As these and other episodes would demonstrate, being recognized as a neutral power with the attendant rights and duties was also a kind of achievement of status, of a sort that hardly went without saying for non-Western peoples during the age of high imperialism. That sensibility would leave a lasting legacy. One of the main themes of PRC foreign policy during the Cold War was the insistence on a non-aligned and "non-alliance" position with respect to the U.S. and Soviet blocs after the Sino-Soviet split, while even beforehand it eschewed formal mutual defense commitments. The "non-alliance" rule has also now been codified as one of the pillars of Xi Jinping’s Thought on Diplomacy, likely cementing its status for years to come.

Although the word "neutrality" itself has a far more limited role in Chinese foreign policy discourse today as compared with the early 20th century and even the early decades of the People's Republic of China, the concept continues to be important in a way that is also true of various other states that have traditionally put emphasis upon the notion. Some of its legacy of pursuing neutral status should still be read into China's insistence on an "objective and impartial" (客观公正立场) stance on the Ukraine conflict, as reflected in its recent joint statement with Russia, as well as the language used by MOFA spokespersons. This curious set expression is most often used in China in the context of prosecutorial and journalistic ethics, not in international relations. It has, however, seemingly seeped into the latter context in recent years, including in connection with the attitude that China demands of foreign states as to issues such as the Hong Kong protest movement and anti-Covid policies.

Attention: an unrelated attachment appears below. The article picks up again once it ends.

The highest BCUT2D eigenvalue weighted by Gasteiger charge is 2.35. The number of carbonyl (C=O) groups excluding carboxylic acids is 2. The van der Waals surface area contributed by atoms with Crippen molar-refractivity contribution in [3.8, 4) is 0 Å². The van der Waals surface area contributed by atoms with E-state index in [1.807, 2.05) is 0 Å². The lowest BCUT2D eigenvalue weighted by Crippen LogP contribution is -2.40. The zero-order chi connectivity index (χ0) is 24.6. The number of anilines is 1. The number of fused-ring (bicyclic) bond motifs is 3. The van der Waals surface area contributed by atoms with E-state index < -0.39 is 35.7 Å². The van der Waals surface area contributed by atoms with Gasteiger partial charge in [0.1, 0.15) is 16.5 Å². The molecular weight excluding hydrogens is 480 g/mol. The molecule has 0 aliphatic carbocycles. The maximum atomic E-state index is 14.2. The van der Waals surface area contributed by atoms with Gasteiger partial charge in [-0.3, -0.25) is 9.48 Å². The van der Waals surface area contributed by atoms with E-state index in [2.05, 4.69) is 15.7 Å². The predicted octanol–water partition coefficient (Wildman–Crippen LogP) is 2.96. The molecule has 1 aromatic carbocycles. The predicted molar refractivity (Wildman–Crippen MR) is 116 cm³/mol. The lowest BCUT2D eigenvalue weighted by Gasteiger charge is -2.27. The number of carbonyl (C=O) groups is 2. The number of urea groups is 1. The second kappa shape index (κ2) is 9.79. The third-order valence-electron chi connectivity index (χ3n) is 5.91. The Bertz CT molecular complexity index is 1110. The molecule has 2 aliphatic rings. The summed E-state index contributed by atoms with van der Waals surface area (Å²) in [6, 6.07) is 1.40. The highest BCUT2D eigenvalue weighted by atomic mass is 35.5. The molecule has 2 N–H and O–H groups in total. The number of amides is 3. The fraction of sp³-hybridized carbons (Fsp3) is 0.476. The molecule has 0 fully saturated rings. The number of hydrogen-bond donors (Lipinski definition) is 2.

China's decision to studiously avoid explicit references to "neutrality" (中立), in favor of these sorts of ersatz alternatives, likely has mostly to do with the self-limitations brought about by explicitly assuming a neutral status under customary international law principles. Although there is no evidence that Beijing seeks to provide direct military aid to Russia, as White House officials have repeatedly speculated, insinuated, or claimed outright, adopting an official status of neutrality per the law of war would more formally rule out that option. Of course, many states in the West that early on adopted just this approach to the conflict have ended up changing their minds, as NATO actively mobilized support for Kyiv. And now, Europe's last neutrality holdouts, even Switzerland, are at least contemplating this shift.

Ironically, though, if Washington really wants to ensure that China does not provide military assistance to Russia or remedy its dwindling supplies of materiel, it should be taking precisely the opposite course. The Biden administration should want China (and India, South Africa, and various others who will not be convinced to join the West's de facto coalition) to play by the rules of traditional neutrality, which prohibit direct intervention or arms sales. For every vague, over-generalized, "values" laden formula that Washington can come up with to defend its policy choices, Beijing is more than capable of doing the same. But clear, crisp legal rules setting out expectations for specific conduct by states that have not yet reached consensus about big picture, substantive issues — i.e., the original mandate of the law of war, including that of neutrality — should still have a role to play in today's world.

Russian President Vladimir Putin (R) and Chinese President Xi Jinping, attend a meeting on the sidelines of the Shanghai Cooperation Organisation (SCO) summit in Samarkand in southeastern Uzbekistan, on Sept 15, 2022. Xi Jinping will travel to Moscow next week to hold talks with Russian President Vladimir Putin, officials say. Leaving on Monday for his first trip overseas since securing a third term as president, Xi will seek to burnish Beijing diplomatic clout after it brokered a surprise detente between Saudi Arabia and Iran last week, even as he cements his no limits partnership with the increasingly isolated Putin. (Kremlin handout via EYEPRESS)|Editorial credit: Salma Bashir Motiwala / Shutterstock.com